Probate bonds can be purchased through an insurance provider to cover any potential losses due to the mishandling of assets by an executor, guardian or conservator.

3. Appointed executor receives permission to handle estate transactions

When the court grants the executor, guardian or conservator permission, the appointed person will receive “letters testamentary”, which document permission given to handle estate assets. Additionally, a notice of the probate will also need to be published in a newspaper local to where the deceased lived at the time of death. All creditors and heirs will need to be mailed notice of the probate, as well as proof, which needs to be provided to the court that the notice was published and mailed to all relevant parties.

4. Executor locates all of decedent’s assets

As soon as the executor has permission from the court and a probate bond (if necessary), he or she should locate all the decedent’s assets to be able to protect them throughout the probate process. This can be done through a review of insurance policies, tax returns, etc. To protect real estate, or the decedent’s home, the executor should make sure all taxes, mortgage and other payments are taken care of. Locating all of the assets includes collecting bank statements and any investment accounts.

5. Appraiser determines date of death values

The “date of the death” estate value simply reveals the market value of each asset at the time of the decedent’s death. This includes:

  • Bank, investment and retirement accounts (statement values)

  • Publicly-traded stocks

  • Personal effects, business interests and real estate properties (typically determined by an appraiser)

6. All decedent’s debts, bills, taxes and creditor claims are paid

If the deceased has accumulated any debt in any manner, funds from his or her estate will first be used to pay off the money owed. Descendants are not responsible for their loved one’s debt unless they are co-signed on a loan or other type of agreement that makes them an equally liable party for the money owed. Typically assets are distributed first for the expenses associated with asset administration, then any funeral expenses, followed by debts and taxes accumulated by the individual and then finally distributed to all other claims on the estate. Any claims made by creditors must be paid. Along with paying the creditors, the executor must make sure any other bills and taxes are taken care of. Estate taxes are usually due 9 months after the decedent’s death.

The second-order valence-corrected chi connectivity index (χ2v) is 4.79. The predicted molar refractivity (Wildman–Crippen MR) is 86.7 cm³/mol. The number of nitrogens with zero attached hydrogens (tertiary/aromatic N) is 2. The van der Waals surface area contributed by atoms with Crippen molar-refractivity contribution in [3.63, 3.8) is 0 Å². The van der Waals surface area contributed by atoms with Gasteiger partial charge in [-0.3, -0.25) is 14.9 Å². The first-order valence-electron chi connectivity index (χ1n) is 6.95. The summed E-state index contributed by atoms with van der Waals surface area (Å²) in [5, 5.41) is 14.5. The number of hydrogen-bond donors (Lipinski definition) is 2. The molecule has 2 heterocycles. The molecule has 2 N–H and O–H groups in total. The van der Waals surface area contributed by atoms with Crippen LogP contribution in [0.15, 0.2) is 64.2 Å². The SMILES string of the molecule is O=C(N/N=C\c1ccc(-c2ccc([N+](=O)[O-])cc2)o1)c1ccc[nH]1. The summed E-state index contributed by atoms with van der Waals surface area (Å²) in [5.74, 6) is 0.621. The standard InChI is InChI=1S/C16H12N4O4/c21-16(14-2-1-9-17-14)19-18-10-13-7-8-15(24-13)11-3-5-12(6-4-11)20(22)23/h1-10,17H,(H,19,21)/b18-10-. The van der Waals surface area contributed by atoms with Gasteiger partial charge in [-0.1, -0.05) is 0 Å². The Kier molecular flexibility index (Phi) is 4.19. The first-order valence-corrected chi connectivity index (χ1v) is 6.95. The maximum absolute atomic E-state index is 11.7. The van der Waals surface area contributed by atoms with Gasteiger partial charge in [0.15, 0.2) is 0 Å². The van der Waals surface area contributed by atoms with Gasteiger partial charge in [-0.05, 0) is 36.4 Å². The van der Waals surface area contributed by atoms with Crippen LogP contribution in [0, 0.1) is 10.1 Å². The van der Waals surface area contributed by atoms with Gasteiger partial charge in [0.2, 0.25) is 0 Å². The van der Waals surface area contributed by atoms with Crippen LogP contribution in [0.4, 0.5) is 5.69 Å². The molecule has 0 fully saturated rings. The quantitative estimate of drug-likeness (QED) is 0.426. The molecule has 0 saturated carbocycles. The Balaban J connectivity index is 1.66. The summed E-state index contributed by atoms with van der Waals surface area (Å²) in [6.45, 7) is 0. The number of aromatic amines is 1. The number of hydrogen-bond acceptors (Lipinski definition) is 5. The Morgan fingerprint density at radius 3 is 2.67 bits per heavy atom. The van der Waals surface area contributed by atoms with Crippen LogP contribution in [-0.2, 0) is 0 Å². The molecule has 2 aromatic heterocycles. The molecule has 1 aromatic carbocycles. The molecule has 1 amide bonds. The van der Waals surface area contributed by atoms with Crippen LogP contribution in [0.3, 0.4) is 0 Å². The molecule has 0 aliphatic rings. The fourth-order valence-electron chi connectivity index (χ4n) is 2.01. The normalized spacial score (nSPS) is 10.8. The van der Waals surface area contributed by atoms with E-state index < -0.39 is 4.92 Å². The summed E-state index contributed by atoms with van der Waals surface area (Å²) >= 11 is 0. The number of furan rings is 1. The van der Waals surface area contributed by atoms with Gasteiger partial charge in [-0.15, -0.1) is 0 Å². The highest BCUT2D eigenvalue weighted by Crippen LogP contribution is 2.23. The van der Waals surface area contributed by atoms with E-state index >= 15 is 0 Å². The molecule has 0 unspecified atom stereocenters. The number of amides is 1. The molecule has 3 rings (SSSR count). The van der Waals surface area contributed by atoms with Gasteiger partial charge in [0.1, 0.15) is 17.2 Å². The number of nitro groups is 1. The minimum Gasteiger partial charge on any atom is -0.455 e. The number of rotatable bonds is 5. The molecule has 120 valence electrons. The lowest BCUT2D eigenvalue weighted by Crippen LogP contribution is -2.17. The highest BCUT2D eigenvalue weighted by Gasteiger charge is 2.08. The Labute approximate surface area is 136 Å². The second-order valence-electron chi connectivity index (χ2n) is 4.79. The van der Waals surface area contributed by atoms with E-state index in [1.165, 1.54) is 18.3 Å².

7. Remaining decedent’s assets are distributed among beneficiaries

An estate may be closed after all debts have been paid, all necessary tax returns have been filed and the creditor’s claim period has passed. As part of the last step in the probate process, the estate may be distributed to beneficiaries. A notice must be mailed to all heirs and beneficiaries that the final hearing is coming up to determine how assets will be distributed and proof must be filed that the notices were mailed. The court will then grant permission to distribute property and transfer assets to the designated parties. Once all assets have been distributed, receipts should be obtained and the executor will ask the court to be relieved of their duties.

 

The probate process can be tricky to navigate, especially in dealing with such a sensitive situation such as the death or incapacitation of a loved one. However, by reading this guide, you have hopefully gained at least some understanding of the process, which will allow it to be handled more easily in the event you find yourself in the role of executor of an estate or need to serve as a guardian or conservator.

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About the Author

Michelle Cummings
Michelle is a senior at the University of Missouri - Columbia studying journalism with an emphasis in strategic communication. She is a member of the marketing department and outreach team for SuretyBonds.com, a leading provider of online bonding for clients nationwide.